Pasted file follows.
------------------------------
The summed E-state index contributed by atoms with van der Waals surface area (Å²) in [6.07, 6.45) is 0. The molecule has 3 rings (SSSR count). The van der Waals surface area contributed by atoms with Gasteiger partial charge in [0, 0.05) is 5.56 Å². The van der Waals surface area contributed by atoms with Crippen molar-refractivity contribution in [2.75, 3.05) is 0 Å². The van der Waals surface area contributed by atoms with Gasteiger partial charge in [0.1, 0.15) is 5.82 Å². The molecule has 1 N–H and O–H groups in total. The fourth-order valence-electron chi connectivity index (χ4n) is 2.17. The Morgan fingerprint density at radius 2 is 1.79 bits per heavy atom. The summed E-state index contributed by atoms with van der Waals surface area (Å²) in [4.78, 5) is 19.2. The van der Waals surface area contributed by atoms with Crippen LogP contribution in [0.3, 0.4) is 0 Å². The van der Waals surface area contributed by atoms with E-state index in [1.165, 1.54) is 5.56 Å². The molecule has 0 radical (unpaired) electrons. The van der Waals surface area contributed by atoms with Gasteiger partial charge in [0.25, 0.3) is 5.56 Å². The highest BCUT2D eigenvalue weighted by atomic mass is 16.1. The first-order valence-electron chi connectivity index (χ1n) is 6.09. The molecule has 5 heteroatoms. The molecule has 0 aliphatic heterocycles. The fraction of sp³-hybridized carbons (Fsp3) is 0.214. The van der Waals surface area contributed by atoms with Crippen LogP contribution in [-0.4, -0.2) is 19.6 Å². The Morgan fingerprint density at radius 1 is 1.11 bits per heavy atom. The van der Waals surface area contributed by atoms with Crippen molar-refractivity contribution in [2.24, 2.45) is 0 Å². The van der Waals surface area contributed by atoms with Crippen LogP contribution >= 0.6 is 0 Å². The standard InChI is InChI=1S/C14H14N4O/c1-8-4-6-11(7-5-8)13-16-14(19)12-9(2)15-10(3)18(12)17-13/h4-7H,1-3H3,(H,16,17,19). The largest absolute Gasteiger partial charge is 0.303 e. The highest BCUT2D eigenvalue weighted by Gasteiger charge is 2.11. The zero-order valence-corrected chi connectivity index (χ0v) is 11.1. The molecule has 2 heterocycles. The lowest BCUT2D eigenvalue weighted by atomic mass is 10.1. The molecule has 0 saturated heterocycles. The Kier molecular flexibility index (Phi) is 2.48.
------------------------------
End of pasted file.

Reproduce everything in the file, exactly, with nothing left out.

The summed E-state index contributed by atoms with van der Waals surface area (Å²) in [6.07, 6.45) is 0. The molecule has 3 rings (SSSR count). The van der Waals surface area contributed by atoms with Gasteiger partial charge in [0, 0.05) is 5.56 Å². The van der Waals surface area contributed by atoms with Crippen molar-refractivity contribution in [2.75, 3.05) is 0 Å². The van der Waals surface area contributed by atoms with Gasteiger partial charge in [0.1, 0.15) is 5.82 Å². The molecule has 1 N–H and O–H groups in total. The fourth-order valence-electron chi connectivity index (χ4n) is 2.17. The Morgan fingerprint density at radius 2 is 1.79 bits per heavy atom. The summed E-state index contributed by atoms with van der Waals surface area (Å²) in [4.78, 5) is 19.2. The van der Waals surface area contributed by atoms with Crippen LogP contribution in [0.3, 0.4) is 0 Å². The van der Waals surface area contributed by atoms with E-state index in [1.165, 1.54) is 5.56 Å². The molecule has 0 radical (unpaired) electrons. The van der Waals surface area contributed by atoms with Gasteiger partial charge in [0.25, 0.3) is 5.56 Å². The highest BCUT2D eigenvalue weighted by atomic mass is 16.1. The first-order valence-electron chi connectivity index (χ1n) is 6.09. The molecule has 5 heteroatoms. The molecule has 0 aliphatic heterocycles. The fraction of sp³-hybridized carbons (Fsp3) is 0.214. The van der Waals surface area contributed by atoms with Crippen LogP contribution in [-0.4, -0.2) is 19.6 Å². The Morgan fingerprint density at radius 1 is 1.11 bits per heavy atom. The van der Waals surface area contributed by atoms with Crippen molar-refractivity contribution in [2.24, 2.45) is 0 Å². The van der Waals surface area contributed by atoms with Crippen LogP contribution >= 0.6 is 0 Å². The standard InChI is InChI=1S/C14H14N4O/c1-8-4-6-11(7-5-8)13-16-14(19)12-9(2)15-10(3)18(12)17-13/h4-7H,1-3H3,(H,16,17,19). The largest absolute Gasteiger partial charge is 0.303 e. The highest BCUT2D eigenvalue weighted by Gasteiger charge is 2.11. The zero-order valence-corrected chi connectivity index (χ0v) is 11.1. The molecule has 2 heterocycles. The lowest BCUT2D eigenvalue weighted by atomic mass is 10.1. The molecule has 0 saturated heterocycles. The Kier molecular flexibility index (Phi) is 2.48.